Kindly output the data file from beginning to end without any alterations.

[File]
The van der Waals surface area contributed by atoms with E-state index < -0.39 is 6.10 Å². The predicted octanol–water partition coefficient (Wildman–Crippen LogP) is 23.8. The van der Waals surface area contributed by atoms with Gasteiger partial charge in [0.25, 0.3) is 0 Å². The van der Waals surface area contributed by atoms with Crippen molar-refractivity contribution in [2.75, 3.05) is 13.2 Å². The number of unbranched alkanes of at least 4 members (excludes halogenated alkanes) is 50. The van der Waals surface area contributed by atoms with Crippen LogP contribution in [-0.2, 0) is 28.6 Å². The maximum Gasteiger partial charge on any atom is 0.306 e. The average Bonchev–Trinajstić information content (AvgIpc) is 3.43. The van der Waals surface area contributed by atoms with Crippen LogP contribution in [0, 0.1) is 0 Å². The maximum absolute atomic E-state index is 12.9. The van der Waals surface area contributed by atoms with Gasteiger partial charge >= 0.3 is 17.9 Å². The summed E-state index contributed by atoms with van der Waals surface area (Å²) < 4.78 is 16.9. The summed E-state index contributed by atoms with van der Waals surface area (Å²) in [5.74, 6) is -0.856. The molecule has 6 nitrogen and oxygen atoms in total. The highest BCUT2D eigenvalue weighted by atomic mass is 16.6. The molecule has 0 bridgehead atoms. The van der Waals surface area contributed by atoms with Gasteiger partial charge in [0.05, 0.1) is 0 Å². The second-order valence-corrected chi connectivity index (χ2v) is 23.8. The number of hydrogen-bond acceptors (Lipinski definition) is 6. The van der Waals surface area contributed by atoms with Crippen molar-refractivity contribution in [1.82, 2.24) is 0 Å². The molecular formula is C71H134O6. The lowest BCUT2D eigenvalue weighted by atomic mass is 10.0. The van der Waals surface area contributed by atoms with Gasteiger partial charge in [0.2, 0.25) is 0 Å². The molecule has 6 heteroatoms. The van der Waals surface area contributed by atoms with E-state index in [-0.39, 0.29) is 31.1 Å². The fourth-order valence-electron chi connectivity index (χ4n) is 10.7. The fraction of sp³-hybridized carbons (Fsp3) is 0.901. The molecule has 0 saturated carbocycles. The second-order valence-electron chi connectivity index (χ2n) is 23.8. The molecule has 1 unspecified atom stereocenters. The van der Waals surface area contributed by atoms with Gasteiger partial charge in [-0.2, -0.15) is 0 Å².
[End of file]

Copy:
The van der Waals surface area contributed by atoms with E-state index < -0.39 is 6.10 Å². The predicted octanol–water partition coefficient (Wildman–Crippen LogP) is 23.8. The van der Waals surface area contributed by atoms with Gasteiger partial charge in [0.25, 0.3) is 0 Å². The van der Waals surface area contributed by atoms with Crippen molar-refractivity contribution in [2.75, 3.05) is 13.2 Å². The number of unbranched alkanes of at least 4 members (excludes halogenated alkanes) is 50. The van der Waals surface area contributed by atoms with Crippen LogP contribution in [-0.2, 0) is 28.6 Å². The maximum Gasteiger partial charge on any atom is 0.306 e. The average Bonchev–Trinajstić information content (AvgIpc) is 3.43. The van der Waals surface area contributed by atoms with Crippen LogP contribution in [0, 0.1) is 0 Å². The maximum absolute atomic E-state index is 12.9. The van der Waals surface area contributed by atoms with Gasteiger partial charge >= 0.3 is 17.9 Å². The summed E-state index contributed by atoms with van der Waals surface area (Å²) < 4.78 is 16.9. The summed E-state index contributed by atoms with van der Waals surface area (Å²) in [5.74, 6) is -0.856. The molecule has 6 nitrogen and oxygen atoms in total. The highest BCUT2D eigenvalue weighted by atomic mass is 16.6. The molecule has 0 bridgehead atoms. The van der Waals surface area contributed by atoms with Gasteiger partial charge in [0.05, 0.1) is 0 Å². The second-order valence-corrected chi connectivity index (χ2v) is 23.8. The number of hydrogen-bond acceptors (Lipinski definition) is 6. The van der Waals surface area contributed by atoms with Crippen molar-refractivity contribution in [1.82, 2.24) is 0 Å². The molecular formula is C71H134O6. The lowest BCUT2D eigenvalue weighted by atomic mass is 10.0. The van der Waals surface area contributed by atoms with Gasteiger partial charge in [0.2, 0.25) is 0 Å². The molecule has 6 heteroatoms. The van der Waals surface area contributed by atoms with E-state index in [-0.39, 0.29) is 31.1 Å². The fourth-order valence-electron chi connectivity index (χ4n) is 10.7. The fraction of sp³-hybridized carbons (Fsp3) is 0.901. The molecule has 0 saturated carbocycles. The second-order valence-electron chi connectivity index (χ2n) is 23.8. The molecule has 1 unspecified atom stereocenters. The van der Waals surface area contributed by atoms with Gasteiger partial charge in [-0.2, -0.15) is 0 Å².